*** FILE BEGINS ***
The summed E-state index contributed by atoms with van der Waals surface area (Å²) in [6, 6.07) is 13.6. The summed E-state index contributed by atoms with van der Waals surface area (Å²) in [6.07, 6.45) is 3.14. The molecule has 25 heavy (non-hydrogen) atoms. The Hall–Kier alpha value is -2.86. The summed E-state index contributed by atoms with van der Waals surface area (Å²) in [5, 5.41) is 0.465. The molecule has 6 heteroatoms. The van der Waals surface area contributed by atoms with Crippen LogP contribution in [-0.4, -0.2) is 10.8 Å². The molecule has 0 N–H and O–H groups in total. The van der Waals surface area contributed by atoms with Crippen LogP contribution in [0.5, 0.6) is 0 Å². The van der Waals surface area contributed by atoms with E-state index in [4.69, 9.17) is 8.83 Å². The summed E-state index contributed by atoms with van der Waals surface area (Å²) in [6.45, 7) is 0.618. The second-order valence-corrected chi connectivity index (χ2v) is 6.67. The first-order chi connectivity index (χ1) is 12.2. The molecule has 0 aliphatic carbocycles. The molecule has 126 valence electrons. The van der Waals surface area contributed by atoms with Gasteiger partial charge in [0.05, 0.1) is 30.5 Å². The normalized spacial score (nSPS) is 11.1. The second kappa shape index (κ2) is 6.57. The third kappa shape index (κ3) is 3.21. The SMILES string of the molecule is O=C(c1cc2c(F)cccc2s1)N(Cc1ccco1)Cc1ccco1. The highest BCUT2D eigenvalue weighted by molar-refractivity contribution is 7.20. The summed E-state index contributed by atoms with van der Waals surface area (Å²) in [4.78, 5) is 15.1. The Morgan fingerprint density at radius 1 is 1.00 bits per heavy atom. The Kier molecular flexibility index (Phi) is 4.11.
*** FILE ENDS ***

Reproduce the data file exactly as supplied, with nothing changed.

The summed E-state index contributed by atoms with van der Waals surface area (Å²) in [6, 6.07) is 13.6. The summed E-state index contributed by atoms with van der Waals surface area (Å²) in [6.07, 6.45) is 3.14. The molecule has 25 heavy (non-hydrogen) atoms. The Hall–Kier alpha value is -2.86. The summed E-state index contributed by atoms with van der Waals surface area (Å²) in [5, 5.41) is 0.465. The molecule has 6 heteroatoms. The van der Waals surface area contributed by atoms with Crippen LogP contribution in [-0.4, -0.2) is 10.8 Å². The molecule has 0 N–H and O–H groups in total. The van der Waals surface area contributed by atoms with Crippen LogP contribution in [0.5, 0.6) is 0 Å². The van der Waals surface area contributed by atoms with E-state index in [4.69, 9.17) is 8.83 Å². The summed E-state index contributed by atoms with van der Waals surface area (Å²) in [6.45, 7) is 0.618. The second-order valence-corrected chi connectivity index (χ2v) is 6.67. The first-order chi connectivity index (χ1) is 12.2. The molecule has 0 aliphatic carbocycles. The molecule has 126 valence electrons. The van der Waals surface area contributed by atoms with Gasteiger partial charge in [0.05, 0.1) is 30.5 Å². The normalized spacial score (nSPS) is 11.1. The second kappa shape index (κ2) is 6.57. The third kappa shape index (κ3) is 3.21. The SMILES string of the molecule is O=C(c1cc2c(F)cccc2s1)N(Cc1ccco1)Cc1ccco1. The highest BCUT2D eigenvalue weighted by molar-refractivity contribution is 7.20. The summed E-state index contributed by atoms with van der Waals surface area (Å²) in [4.78, 5) is 15.1. The Morgan fingerprint density at radius 1 is 1.00 bits per heavy atom. The Kier molecular flexibility index (Phi) is 4.11.